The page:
MCAS is activated without the pilot’s input, which has led to some frustration among pilots of the 737 Max jet. At least half a dozen pilots have reported being caught off guard by sudden descents in the aircraft, according to the Dallas News. One pilot said it was “unconscionable that a manufacturer, the FAA, and the airlines would have pilots flying an airplane without adequately training, or even providing available resources and sufficient documentation to understand the highly complex systems that differentiate this aircraft from prior models,” according to an incident report filed with a NASA database.

Both jets that crashed lacked safety features that could have provided crucial information to the crew because they were sold as options by Boeing, according to The New York Times.

According to the Times:

For Boeing and other aircraft manufacturers, the practice of charging to upgrade a standard plane can be lucrative. Top airlines around the world must pay handsomely to have the jets they order fitted with customized add-ons. Sometimes these optional features involve aesthetics or comfort, like premium seating, fancy lighting or extra bathrooms. But other features involve communication, navigation or safety systems, and are more fundamental to the plane’s operations.

Boeing will stop charging extra for one of the safety features, a source tells the Times: the disagree light that was missing from both crashed jets, which would have activated if the angle of attack sensors were at odds with each other. That feature will now come standard in all new 737 Max planes.


Overriding Boeing 737 MAX software

Boeing is to add redundancy and other limits to its 737 MAX’s fly-by-wire software, so it is less likely to command nose-dives to counter aerodynamic stall when no such danger exists. The crashes of two Boeing 737 Max jetliners over the past five months in Ethiopia and Indonesia, killing almost 350 people in all, have resulted in the grounding of more than 300 Boeing 737 MAX 8 and MAX 9 passenger jets around the world.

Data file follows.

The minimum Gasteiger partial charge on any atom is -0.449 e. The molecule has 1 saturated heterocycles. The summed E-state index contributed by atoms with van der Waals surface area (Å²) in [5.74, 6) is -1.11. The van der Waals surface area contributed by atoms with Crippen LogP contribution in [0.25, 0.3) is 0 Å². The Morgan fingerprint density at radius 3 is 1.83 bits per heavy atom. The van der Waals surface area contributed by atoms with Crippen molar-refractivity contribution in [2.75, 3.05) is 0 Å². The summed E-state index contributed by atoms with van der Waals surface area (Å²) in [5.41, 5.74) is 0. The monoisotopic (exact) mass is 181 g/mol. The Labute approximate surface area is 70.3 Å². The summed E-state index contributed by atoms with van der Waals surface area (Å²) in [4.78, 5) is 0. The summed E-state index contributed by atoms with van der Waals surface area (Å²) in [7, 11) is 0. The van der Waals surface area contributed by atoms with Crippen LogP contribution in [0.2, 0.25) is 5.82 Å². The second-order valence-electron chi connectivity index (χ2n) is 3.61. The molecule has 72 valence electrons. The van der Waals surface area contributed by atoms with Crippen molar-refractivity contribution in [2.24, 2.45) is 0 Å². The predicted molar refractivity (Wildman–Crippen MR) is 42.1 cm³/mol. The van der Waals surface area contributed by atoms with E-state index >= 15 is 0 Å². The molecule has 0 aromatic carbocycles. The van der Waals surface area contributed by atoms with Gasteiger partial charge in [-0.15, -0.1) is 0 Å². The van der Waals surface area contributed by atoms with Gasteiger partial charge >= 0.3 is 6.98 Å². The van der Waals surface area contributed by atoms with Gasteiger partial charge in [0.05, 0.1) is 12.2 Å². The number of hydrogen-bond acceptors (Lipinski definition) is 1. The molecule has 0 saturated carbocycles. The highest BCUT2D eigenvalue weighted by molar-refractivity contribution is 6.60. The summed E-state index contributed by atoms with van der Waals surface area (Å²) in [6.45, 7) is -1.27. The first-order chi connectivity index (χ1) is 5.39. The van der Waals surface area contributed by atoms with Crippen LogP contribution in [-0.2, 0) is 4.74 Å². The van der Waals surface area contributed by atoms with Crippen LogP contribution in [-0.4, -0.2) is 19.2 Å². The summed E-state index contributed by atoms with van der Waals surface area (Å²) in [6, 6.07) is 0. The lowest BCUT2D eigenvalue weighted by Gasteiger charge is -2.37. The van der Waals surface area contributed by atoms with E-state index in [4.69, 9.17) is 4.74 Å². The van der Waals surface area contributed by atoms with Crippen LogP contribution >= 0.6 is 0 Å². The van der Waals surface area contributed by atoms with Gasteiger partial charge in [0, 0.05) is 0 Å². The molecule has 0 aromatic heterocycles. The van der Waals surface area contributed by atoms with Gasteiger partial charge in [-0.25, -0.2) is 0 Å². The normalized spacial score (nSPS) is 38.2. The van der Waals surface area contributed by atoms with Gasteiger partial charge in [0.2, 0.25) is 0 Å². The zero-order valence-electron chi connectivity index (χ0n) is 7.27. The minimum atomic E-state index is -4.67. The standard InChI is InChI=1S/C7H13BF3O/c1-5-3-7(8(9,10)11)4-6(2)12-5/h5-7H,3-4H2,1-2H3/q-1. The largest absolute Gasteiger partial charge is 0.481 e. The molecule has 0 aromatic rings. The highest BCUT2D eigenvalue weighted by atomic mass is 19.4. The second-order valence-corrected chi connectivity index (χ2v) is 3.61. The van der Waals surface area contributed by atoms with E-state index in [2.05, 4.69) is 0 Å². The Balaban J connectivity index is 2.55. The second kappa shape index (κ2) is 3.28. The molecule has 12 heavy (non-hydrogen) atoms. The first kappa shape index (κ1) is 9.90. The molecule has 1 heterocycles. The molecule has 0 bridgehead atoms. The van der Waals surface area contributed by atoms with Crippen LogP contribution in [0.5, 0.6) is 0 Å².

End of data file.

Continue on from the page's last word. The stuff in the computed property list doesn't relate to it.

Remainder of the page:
Following the Lion Air flight 610 crash in October, Boeing issued a bulletin warning MAX operators that the plane’s angle of attack (AOA) sensor can produce erroneous indications causing the jet to enter an aggressive dive. False data would trigger the anti-stall system — known as the Maneuvering Characteristics Augmentation System, or MCAS. The pilot’s first warning would be a “stick shaker” vibrating the yoke and loud aural commands: “Airspeed low! Airspeed low!”

Bulletin TBC-19 advises that in the event of erroneous AOA data the pilot should use the stabilizer trim switches on the outside of the yoke to temporary reverse the MCAS nose down movement. The next step, according to the Boeing bulletin, would be to reach across to the central console and flip a pair of stabilizer trim cutout switches to off. These switches would disable electric control of the jackscrew motor that moves the stabilizers up and down. The final step is to spin two trim wheels, found on either side of the central console, to manually control the stabilizers for the remainder of the flight.